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British PM: Assad one of the "recruiting sergeants" for ISIS

The war in Syria is one of the biggest topics at the United Nations General Assembly in New York
British PM Cameron: Teaming up with Assad to defeat ISIS is "phony solution" 14:08

As U.S. President Barack Obama and Russian President Vladimir Putin sharply disagreed over how to handle the crisis in Syria, British Prime Minister David Cameron said on Tuesday that to defeat the Islamic State of Iraq and Syria (ISIS) in the war-torn country, President Bashar al-Assad must go.

"Assad is one of the recruiting sergeants for ISIL because of what he's done to his people. That is one of the reasons why people are flocking to ISIL, to fight for ISIL," Cameron said Tuesday on "CBS This Morning," using an alternative acronym for ISIS.

One of the reasons ISIS has grown, Cameron said, is because of Assad's brutal actions against his own people.

At an address to the United Nations address Monday, Mr. Obama called for a "managed transition" of Assad, saying, "We must recognize that there cannot be, after so much bloodshed, so much carnage, a return to the prewar status quo."

Cameron acknowledged that some observers view ISIS as even worse than Assad and cutting a deal with the Syrian leader to take on ISIS may seem appealing.

"Sounds enticing, but even if you thought it was the right thing to do - which it isn't - it wouldn't work," Cameron said.

Obama and Putin clash over Syria in face-to-face meeting 02:49

As Russia steps up their military support for Assad's regime, Putin made it clear he wants Assad to stay and called for a new alliance with the Syrian president in fighting against ISIS.

"I think Putin understands that Islamist extremist terrorism is against Russia's interests, just as it's against America's interests or Britain's interests," Cameron said. "He knows that's a threat to him. But he has been, up to now, willing to work with Assad. We need to convince him that actually the only way you'll have a Syria free of ISIL is to have a replacement of Assad."

While Cameron said Russians sent their resources because "they felt Assad was on the brink of falling," Putin told CBS News' Charlie Rose on "60 Minutes" that he was trying to protect his country from the potential threat of extremists returning to Russia.

At the end of the day, sending troops into Syria means Russia is invested in the war-torn country's future, Cameron said.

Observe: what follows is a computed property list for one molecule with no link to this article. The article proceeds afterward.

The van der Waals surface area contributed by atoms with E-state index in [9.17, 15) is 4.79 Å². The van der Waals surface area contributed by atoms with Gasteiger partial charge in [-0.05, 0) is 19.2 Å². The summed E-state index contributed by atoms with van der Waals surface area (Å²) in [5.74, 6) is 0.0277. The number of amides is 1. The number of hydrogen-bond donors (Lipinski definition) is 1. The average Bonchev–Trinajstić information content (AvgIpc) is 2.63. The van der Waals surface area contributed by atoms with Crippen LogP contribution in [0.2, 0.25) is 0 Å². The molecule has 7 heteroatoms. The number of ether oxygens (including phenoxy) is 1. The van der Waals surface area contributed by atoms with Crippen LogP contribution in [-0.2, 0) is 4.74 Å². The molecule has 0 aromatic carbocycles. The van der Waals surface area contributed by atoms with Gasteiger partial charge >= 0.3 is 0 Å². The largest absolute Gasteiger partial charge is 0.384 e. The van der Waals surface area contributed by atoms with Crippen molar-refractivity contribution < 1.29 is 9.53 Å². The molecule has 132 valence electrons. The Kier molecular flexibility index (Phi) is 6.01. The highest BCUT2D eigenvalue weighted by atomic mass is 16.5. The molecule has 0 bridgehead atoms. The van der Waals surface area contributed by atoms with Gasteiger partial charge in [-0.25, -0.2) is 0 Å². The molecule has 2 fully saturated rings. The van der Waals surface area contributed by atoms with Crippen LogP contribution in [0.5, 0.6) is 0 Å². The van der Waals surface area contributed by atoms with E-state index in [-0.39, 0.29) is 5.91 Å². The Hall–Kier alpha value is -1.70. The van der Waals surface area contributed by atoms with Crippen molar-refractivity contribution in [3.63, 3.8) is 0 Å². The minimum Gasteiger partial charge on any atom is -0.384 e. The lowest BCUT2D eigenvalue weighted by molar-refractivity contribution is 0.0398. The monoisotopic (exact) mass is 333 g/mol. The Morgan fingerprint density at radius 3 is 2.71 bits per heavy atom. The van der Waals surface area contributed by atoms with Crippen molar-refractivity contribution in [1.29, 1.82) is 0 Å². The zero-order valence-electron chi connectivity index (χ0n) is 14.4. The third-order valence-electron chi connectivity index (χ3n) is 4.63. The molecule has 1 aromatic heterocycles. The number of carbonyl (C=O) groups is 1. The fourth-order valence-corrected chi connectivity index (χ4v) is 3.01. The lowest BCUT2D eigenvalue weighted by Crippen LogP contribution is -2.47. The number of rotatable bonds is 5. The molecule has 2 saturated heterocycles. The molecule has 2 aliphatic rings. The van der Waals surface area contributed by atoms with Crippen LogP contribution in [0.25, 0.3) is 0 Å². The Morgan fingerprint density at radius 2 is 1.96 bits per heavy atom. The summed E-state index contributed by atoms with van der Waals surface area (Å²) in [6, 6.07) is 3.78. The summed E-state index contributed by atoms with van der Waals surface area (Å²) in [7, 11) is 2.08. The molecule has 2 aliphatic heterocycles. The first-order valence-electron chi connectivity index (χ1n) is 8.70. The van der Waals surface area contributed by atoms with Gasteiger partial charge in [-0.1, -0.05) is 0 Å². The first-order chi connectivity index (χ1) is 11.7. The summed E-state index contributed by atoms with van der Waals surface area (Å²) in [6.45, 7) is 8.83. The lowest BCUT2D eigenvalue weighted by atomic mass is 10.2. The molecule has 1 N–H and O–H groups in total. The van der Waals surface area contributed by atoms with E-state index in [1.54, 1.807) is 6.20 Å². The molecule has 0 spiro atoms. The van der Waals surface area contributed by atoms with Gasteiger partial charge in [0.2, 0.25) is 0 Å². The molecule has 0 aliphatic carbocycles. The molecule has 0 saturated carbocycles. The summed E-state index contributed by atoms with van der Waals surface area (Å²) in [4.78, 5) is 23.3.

"What we have to do is convince them that it's going to be a pretty poor investment unless there's a transition of the government away from Assad. Because in the end, the Syrian people, those 12 million people who've left their homes, they aren't going to go back to their homes if the butcher is in charge of the country," Cameron said.

The influx of millions of migrants who are fleeing Syria and traveling to Europe has recently overwhelmed European leaders.

While Cameron said Britain will be taking in 20,000 refugees, he defended the U.K.'s support of refugee camps, arguing that settling migrants would encourage them to make a "lethal" trip.

"I think that if you're not careful, you started encouraging people to make that lethal journey," he said. "And we see people getting into these desperately unsafe dinghies, getting out of a Turkish beach and their children and their families dying so we want to stop people from taking that journey.

European countries have been criticized for being slow to step up amid the migrant crisis, but Cameron defended Britain, saying they have been the second most generous donator to Syrian refugee camps after the United States.

"The truth is this: There are 12 million Syrian people have been made homeless by Bashar al-Assad, only 3 percent of them have actually made the journey to Europe. So there's millions left in the region and we should not be encouraging those people to make the journey so we said, 'Put them all into the refugee camps, help them Jordanian government, help the Lebanese government,' and we've done that since day one," Cameron said.

Cameron said "you have to stick to the right path" with the regard to the conflict in Syria and migrant crisis.

"If you ask me is this is the most difficult, intractable problem that President Obama is facing and I face? Absolutely, yes," he said. "We're four years into this. So many people have died. So many people have left their country. But that doesn't mean you give up. Nor should it mean that you go for a sort of phony solution of thinking you could team up with Assad to defeat ISIL, because that would be self-defeating."

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